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For Immediate Release: June 26, 2014
Contact: National Center for HIV/AIDS, Viral Hepatitis, STD, and TB Prevention
NATIONAL HIV TESTING DAY 2014 (JUNE 27)
CDC Recommends New HIV Testing Approach to Diagnose Infection Earlier
Statement from Dr. Jonathan Mermin
Director, National Center for HIV/AIDS, Viral Hepatitis, STD, and TB Prevention
Centers for Disease Control and Prevention
Jonathan Mermin, MD, MPH
National HIV Testing Day offers an opportunity to reflect on the pivotal role that HIV testing plays in our nation’s ever-expanding prevention toolkit. Since National HIV Testing Day was first observed in 1995, we’ve seen tremendous advances in HIV prevention, ranging from daily pre-exposure prophylaxis (PrEP) to prevent HIV acquisition, to antiretroviral therapy for people living with HIV to prevent transmission.
HIV testing is the linchpin for prevention and treatment. For people who test HIV-positive, diagnosis opens the door to life-saving treatment, which also reduces the risk of transmitting HIV to others. For those who test negative, knowing their status empowers them to remain HIV-free.
However, more than half of American adults still have never been tested for HIV. Nearly 1 in 6 people living with HIV in the United States do not know they have HIV, meaning that they are missing out on essential care and may unknowingly transmit the virus. Roughly half of the estimated 50,000 new HIV infections each year are transmitted by people who don’t know that they are HIV-positive.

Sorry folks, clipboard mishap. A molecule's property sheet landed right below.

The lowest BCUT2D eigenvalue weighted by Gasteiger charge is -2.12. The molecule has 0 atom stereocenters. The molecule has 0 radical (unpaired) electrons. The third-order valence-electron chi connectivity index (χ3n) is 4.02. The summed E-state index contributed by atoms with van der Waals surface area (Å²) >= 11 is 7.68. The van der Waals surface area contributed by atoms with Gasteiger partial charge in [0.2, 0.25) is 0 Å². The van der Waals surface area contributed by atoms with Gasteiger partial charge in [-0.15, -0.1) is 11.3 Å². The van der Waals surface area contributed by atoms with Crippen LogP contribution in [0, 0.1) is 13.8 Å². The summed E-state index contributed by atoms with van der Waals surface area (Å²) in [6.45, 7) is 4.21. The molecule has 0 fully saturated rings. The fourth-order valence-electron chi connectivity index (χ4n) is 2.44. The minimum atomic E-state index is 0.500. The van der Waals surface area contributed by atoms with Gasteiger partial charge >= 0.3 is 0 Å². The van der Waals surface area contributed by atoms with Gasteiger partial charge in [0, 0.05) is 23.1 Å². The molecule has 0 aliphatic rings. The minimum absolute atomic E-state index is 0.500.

At the same time, the nation is making steady progress on HIV testing, just as we have in the development of new prevention options. Since CDC recommended HIV testing for all Americans aged 13-64 in 2006, the proportion of people who are unaware of their HIV infection has declined steadily, from approximately 20 percent to 16 percent. And just today, CDC issued important new guidance that could help the nation reduce that number further.
Today, CDC is recommending a new approach for HIV testing in laboratories that capitalizes on the latest technology to improve diagnosis of acute infection, the earliest stage of HIV infection when people are most likely to transmit the virus. Identifying acute infections has long been one of our nation’s biggest HIV prevention challenges, since these infections eluded traditional testing technologies. But with consistent and widespread use of this new testing method, we can diagnose people several weeks earlier than before. CDC is supporting laboratories to adopt this new approach as quickly as possible.
HIV testing is fast, easy and empowering. On National HIV Testing Day, I urge all Americans to take the test and take control of their health.
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